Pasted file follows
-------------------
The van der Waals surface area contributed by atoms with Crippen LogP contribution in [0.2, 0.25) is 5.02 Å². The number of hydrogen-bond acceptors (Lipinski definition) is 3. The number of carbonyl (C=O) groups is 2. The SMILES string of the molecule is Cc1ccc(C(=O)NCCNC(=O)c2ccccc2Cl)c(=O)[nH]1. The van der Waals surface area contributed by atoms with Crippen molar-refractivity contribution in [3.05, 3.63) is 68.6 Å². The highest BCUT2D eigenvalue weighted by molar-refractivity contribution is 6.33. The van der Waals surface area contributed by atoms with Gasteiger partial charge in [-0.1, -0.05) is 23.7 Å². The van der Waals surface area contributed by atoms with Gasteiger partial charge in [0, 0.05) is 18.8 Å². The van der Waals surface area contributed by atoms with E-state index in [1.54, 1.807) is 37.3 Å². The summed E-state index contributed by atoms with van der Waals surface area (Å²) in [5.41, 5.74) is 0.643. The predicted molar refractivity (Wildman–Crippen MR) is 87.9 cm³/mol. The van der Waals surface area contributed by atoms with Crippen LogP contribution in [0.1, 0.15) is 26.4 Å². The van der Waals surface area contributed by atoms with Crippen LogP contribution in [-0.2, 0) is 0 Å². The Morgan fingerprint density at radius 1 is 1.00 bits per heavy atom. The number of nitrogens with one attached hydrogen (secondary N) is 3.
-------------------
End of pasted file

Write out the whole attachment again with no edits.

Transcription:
The van der Waals surface area contributed by atoms with Crippen LogP contribution in [0.2, 0.25) is 5.02 Å². The number of hydrogen-bond acceptors (Lipinski definition) is 3. The number of carbonyl (C=O) groups is 2. The SMILES string of the molecule is Cc1ccc(C(=O)NCCNC(=O)c2ccccc2Cl)c(=O)[nH]1. The van der Waals surface area contributed by atoms with Crippen molar-refractivity contribution in [3.05, 3.63) is 68.6 Å². The highest BCUT2D eigenvalue weighted by molar-refractivity contribution is 6.33. The van der Waals surface area contributed by atoms with Gasteiger partial charge in [-0.1, -0.05) is 23.7 Å². The van der Waals surface area contributed by atoms with Gasteiger partial charge in [0, 0.05) is 18.8 Å². The van der Waals surface area contributed by atoms with E-state index in [1.54, 1.807) is 37.3 Å². The summed E-state index contributed by atoms with van der Waals surface area (Å²) in [5.41, 5.74) is 0.643. The predicted molar refractivity (Wildman–Crippen MR) is 87.9 cm³/mol. The van der Waals surface area contributed by atoms with Crippen LogP contribution in [0.1, 0.15) is 26.4 Å². The van der Waals surface area contributed by atoms with Crippen LogP contribution in [-0.2, 0) is 0 Å². The Morgan fingerprint density at radius 1 is 1.00 bits per heavy atom. The number of nitrogens with one attached hydrogen (secondary N) is 3.